The grand tour of Daniel Cohn-Bendit and the Europeanism of 1968
The events of 1968 marked a turning point in the emergence of a cohort of young people who had come, through travel, to conceive of themselves not merely as members of a particular nation, but as a continent-wide, transnational social group.1 It was a group based largely on age, and one that professed culturally internationalist sensibilities, in addition to, and often instead of, nationalist sensibilities. As young Europeans travelled between protest sites, they expressed this solidarity explicitly; some even demanded the abolition of national borders and the establishment of a united Europe with unhindered mobility. Thus, one aspect of the general internationalism of 1968 was specifically Europeanist and was expressed within the context of ongoing European integration. The experience of travel within the emergent youth culture helped to shape a politicized European identity among the young protesters of 1968 in Paris and beyond.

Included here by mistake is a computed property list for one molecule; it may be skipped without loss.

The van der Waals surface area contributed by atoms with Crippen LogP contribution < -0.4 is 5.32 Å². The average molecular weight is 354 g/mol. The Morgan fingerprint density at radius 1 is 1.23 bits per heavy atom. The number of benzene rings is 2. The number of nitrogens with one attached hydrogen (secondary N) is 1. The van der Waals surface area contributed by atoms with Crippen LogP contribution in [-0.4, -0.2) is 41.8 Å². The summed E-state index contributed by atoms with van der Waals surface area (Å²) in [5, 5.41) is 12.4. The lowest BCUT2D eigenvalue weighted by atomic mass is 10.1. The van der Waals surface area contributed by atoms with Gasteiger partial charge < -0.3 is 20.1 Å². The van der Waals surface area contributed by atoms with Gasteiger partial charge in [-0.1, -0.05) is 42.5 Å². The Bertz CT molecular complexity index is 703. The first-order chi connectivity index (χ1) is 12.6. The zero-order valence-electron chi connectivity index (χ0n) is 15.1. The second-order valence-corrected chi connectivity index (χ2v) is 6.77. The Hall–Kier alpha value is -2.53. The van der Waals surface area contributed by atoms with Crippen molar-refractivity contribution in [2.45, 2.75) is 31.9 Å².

Jobs, R. (2011)., The grand tour of Daniel Cohn-Bendit and the Europeanism of 1968, in J. Jackson, A. Milne & J. Williams (eds.), May 68, Basingstoke, Palgrave Macmillan, pp. 231-244.
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